It is encouraging to see the broad role of planning and land use management in securing health and wellbeing goals recognised within the plan. Adblock Bristol believes that it is in this section of the Plan that outdoor advertising can be best incorporated.

Policy HW3 (Takeaways) recognises that takeaway uses ‘have the potential to influence behaviour harmful to health or to the promotion of healthy lifestyles. Therefore, the policy takes those health considerations into account’ and the policy is designed to ‘limit children’s exposure to the influences on making poor food choices’ (para 15.2.2). Given this rationale, it seems contradictory to limit the number of takeaway outlets, without addressing the dominance of fast food advertising in promoting unhealthy lifestyles that are detrimental to wellbeing goals.

Companies known for pushing high fat, high salt and high sugar foods such as KFC, McDonalds and Coca-cola were in the top ten companies using outdoor advertising in the UK in 2017.  (Source: Outsmart, Top 20 Out of Home Advertisers)

A 2017 report co-authored by Bristol Council described reducing childhood obesity as both a local and national priority, and notes that in Bristol over a third of Year 6 children were recorded as obese – above the national average. Several European cities have introduced bans on advertising sites within certain distances of schools, and (as discussed above) London has an initiative to follow in their footsteps. Impacts on obesity are one of a range of detrimental impacts corporate advertising can encourage within a city, however as a minimum interim measure AdBlock requests that similar regulations are discussed and developed for introduction into this Local Plan to combat the prevalence of junk food advertising.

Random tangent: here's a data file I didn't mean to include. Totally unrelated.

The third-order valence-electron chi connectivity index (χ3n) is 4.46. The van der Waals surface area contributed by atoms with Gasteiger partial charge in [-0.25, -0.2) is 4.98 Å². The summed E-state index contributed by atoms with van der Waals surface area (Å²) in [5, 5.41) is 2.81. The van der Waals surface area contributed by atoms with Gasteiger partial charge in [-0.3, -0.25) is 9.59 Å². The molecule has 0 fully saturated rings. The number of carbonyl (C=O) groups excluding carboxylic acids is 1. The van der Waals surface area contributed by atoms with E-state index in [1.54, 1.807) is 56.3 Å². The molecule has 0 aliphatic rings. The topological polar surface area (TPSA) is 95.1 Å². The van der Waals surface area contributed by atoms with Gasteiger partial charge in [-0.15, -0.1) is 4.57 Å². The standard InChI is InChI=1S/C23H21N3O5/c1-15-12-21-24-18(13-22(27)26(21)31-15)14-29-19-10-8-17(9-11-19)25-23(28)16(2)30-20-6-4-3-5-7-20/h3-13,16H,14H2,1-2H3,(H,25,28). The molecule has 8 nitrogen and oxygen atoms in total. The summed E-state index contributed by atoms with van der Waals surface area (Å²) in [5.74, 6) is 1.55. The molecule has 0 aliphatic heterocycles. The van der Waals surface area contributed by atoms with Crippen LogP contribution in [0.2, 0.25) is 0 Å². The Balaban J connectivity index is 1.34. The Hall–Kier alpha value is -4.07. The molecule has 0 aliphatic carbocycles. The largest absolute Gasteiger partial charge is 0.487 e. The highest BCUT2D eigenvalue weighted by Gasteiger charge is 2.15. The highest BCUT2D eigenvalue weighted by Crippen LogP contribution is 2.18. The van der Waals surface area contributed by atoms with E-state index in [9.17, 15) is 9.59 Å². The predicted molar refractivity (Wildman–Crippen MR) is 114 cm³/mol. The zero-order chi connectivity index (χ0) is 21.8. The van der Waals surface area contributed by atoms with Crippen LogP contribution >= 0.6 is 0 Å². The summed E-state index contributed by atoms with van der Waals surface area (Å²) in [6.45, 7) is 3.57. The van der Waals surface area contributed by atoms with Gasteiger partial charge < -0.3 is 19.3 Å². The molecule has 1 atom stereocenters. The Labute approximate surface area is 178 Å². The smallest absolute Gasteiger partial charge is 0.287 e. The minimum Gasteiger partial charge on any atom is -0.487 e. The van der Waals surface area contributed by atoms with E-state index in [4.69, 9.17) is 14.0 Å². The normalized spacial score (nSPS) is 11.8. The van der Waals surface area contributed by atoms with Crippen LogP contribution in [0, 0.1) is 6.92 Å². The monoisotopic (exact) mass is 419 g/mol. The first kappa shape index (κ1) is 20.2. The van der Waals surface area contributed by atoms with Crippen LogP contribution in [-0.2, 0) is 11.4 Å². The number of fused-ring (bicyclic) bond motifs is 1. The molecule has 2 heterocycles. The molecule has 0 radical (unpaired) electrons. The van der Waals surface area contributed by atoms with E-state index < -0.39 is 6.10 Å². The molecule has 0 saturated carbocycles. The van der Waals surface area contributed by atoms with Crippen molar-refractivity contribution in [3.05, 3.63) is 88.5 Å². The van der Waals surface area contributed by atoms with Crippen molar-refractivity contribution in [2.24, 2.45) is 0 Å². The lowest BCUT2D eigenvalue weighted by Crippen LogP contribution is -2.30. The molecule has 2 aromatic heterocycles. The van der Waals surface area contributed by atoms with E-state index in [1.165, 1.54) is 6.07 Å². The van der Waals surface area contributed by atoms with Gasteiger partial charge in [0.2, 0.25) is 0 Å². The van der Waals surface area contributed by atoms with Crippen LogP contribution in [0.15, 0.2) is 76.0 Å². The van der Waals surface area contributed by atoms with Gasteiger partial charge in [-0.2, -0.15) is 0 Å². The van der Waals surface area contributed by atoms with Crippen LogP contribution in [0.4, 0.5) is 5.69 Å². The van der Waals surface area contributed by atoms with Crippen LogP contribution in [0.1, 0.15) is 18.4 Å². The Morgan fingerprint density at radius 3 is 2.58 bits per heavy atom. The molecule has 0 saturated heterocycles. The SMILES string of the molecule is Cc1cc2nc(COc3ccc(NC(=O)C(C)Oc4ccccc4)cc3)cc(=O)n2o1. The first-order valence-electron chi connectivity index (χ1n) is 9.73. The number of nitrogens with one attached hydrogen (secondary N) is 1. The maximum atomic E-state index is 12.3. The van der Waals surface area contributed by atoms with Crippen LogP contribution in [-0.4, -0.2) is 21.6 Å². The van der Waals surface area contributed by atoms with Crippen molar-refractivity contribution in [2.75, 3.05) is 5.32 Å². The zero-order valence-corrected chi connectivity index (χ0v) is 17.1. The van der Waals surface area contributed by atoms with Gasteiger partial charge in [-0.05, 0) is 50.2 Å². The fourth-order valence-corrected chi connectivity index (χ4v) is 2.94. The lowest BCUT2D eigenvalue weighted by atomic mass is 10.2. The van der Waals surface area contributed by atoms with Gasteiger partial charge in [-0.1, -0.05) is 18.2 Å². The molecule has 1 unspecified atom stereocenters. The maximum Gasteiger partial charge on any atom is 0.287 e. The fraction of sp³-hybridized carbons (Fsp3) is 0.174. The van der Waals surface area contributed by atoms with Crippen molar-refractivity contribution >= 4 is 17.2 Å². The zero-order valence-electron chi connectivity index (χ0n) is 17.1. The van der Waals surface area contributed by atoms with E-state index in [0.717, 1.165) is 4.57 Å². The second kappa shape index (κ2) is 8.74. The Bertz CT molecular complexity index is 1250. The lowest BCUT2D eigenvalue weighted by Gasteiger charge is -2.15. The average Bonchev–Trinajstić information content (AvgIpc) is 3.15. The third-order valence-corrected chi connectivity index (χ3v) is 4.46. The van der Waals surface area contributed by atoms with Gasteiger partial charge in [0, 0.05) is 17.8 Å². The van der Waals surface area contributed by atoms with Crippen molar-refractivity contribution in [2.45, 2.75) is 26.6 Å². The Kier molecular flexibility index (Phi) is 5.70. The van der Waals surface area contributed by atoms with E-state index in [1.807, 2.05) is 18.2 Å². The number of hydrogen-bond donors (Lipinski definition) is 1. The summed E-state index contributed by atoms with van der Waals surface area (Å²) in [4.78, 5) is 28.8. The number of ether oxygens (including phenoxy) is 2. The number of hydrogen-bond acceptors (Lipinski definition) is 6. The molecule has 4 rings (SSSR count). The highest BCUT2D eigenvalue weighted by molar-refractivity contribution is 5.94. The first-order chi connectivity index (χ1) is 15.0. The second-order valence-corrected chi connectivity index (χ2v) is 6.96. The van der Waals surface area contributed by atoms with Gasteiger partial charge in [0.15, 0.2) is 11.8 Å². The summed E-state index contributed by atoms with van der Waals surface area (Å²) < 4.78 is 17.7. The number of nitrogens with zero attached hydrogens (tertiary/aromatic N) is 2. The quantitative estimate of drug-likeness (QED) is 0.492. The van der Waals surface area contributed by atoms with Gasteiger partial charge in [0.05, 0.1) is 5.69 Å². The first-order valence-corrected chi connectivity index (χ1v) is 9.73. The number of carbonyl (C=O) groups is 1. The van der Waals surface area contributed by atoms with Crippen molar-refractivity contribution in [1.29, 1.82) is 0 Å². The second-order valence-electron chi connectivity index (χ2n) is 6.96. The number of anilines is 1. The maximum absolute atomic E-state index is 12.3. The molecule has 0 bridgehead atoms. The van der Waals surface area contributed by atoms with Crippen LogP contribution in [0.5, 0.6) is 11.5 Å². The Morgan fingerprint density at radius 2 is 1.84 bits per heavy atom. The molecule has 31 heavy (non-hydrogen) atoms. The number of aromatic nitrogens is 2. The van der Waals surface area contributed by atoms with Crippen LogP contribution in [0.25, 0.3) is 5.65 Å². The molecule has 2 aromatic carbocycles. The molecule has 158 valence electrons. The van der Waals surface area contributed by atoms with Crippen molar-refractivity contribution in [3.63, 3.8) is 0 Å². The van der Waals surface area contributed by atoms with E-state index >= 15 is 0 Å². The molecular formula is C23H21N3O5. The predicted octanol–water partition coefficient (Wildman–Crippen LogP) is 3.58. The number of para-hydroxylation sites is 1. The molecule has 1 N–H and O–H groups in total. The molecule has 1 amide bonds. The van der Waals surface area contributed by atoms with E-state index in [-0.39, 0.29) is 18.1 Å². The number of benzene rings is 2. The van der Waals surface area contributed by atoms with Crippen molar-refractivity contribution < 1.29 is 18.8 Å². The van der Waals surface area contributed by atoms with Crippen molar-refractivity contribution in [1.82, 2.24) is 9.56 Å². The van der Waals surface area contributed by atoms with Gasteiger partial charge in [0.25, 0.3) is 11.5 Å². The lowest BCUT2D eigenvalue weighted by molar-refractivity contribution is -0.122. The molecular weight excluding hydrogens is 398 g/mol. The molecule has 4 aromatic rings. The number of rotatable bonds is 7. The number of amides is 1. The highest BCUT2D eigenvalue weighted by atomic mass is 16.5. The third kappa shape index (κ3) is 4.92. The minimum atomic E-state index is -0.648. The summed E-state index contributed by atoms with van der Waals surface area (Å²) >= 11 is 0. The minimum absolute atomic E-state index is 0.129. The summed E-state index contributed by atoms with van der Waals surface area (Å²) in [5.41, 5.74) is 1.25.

Section 15.1.12 is about Air Quality

A policy against new billboards in the city would support the Council’s ambitions to reduce air pollution. Advertisers use billboards to sell new cars to car drivers. In 2017, the motor industry was the 7th largest buyer of outdoor advertising space in the UK (Source: Outsmart). Brands such as Ford, BMW, Mercedes, Toyota, Nissan, Audi, Fiat and Citroen spend around £25 million on out-of-home ads in the UK annually. This has the effect of re-enforcing the dominance of car culture and the social status symbol of car ownership at a time when the Council is trying to encourage a modal shift away from the car and towards active travel and public transport alternatives, as stated in the West of England Joint Transport Plan.“Use of mechanisms to reduce dependency on private car use in urban area, thereby improving air quality, public realm and supporting sustainable network improvements.” (Strategy for improving connectivity, West of England Joint Transport Plan)Some billboard companies, such as Maxx Media even boast that their targeted audience in Bristol will be stuck in stationary traffic jams: “Bristol is one of the most congested cities in the country with commuters spending on average a quarter of their journey at a complete standstill.”By comparison there are rarely, if ever, advertisements promoting sustainable travel (walking or cycling) or public transport.